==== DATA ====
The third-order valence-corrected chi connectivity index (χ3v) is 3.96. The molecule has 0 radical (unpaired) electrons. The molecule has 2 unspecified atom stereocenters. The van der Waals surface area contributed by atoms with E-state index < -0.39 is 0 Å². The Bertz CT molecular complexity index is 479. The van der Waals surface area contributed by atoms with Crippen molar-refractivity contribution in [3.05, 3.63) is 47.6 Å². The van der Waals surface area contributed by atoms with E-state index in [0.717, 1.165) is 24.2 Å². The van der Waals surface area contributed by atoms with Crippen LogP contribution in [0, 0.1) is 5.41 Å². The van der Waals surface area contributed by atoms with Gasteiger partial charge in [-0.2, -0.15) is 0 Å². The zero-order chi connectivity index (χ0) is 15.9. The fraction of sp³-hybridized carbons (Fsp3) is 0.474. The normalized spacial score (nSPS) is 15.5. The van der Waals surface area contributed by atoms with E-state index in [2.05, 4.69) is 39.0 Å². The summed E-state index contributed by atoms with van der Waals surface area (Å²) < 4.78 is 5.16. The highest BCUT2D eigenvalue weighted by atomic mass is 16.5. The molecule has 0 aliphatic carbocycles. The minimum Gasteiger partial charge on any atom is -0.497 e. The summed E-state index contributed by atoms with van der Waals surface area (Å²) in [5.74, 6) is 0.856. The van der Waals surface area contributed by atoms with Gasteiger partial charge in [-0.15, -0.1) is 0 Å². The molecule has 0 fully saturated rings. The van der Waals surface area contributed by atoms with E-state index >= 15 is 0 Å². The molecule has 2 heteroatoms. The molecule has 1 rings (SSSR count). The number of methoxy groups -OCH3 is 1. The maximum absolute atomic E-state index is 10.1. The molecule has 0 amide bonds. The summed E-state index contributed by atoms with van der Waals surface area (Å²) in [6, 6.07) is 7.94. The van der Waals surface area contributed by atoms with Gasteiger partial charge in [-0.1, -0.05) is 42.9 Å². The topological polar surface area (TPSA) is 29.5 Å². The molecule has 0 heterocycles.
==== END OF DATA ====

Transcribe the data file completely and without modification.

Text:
The third-order valence-corrected chi connectivity index (χ3v) is 3.96. The molecule has 0 radical (unpaired) electrons. The molecule has 2 unspecified atom stereocenters. The van der Waals surface area contributed by atoms with E-state index < -0.39 is 0 Å². The Bertz CT molecular complexity index is 479. The van der Waals surface area contributed by atoms with Crippen molar-refractivity contribution in [3.05, 3.63) is 47.6 Å². The van der Waals surface area contributed by atoms with E-state index in [0.717, 1.165) is 24.2 Å². The van der Waals surface area contributed by atoms with Crippen LogP contribution in [0, 0.1) is 5.41 Å². The van der Waals surface area contributed by atoms with Gasteiger partial charge in [-0.2, -0.15) is 0 Å². The zero-order chi connectivity index (χ0) is 15.9. The fraction of sp³-hybridized carbons (Fsp3) is 0.474. The normalized spacial score (nSPS) is 15.5. The van der Waals surface area contributed by atoms with E-state index in [2.05, 4.69) is 39.0 Å². The summed E-state index contributed by atoms with van der Waals surface area (Å²) < 4.78 is 5.16. The highest BCUT2D eigenvalue weighted by atomic mass is 16.5. The molecule has 0 aliphatic carbocycles. The minimum Gasteiger partial charge on any atom is -0.497 e. The summed E-state index contributed by atoms with van der Waals surface area (Å²) in [5.74, 6) is 0.856. The van der Waals surface area contributed by atoms with Gasteiger partial charge in [-0.15, -0.1) is 0 Å². The molecule has 0 fully saturated rings. The van der Waals surface area contributed by atoms with E-state index >= 15 is 0 Å². The molecule has 2 heteroatoms. The molecule has 1 rings (SSSR count). The number of methoxy groups -OCH3 is 1. The maximum absolute atomic E-state index is 10.1. The molecule has 0 amide bonds. The summed E-state index contributed by atoms with van der Waals surface area (Å²) in [6, 6.07) is 7.94. The van der Waals surface area contributed by atoms with Gasteiger partial charge in [-0.1, -0.05) is 42.9 Å². The topological polar surface area (TPSA) is 29.5 Å². The molecule has 0 heterocycles.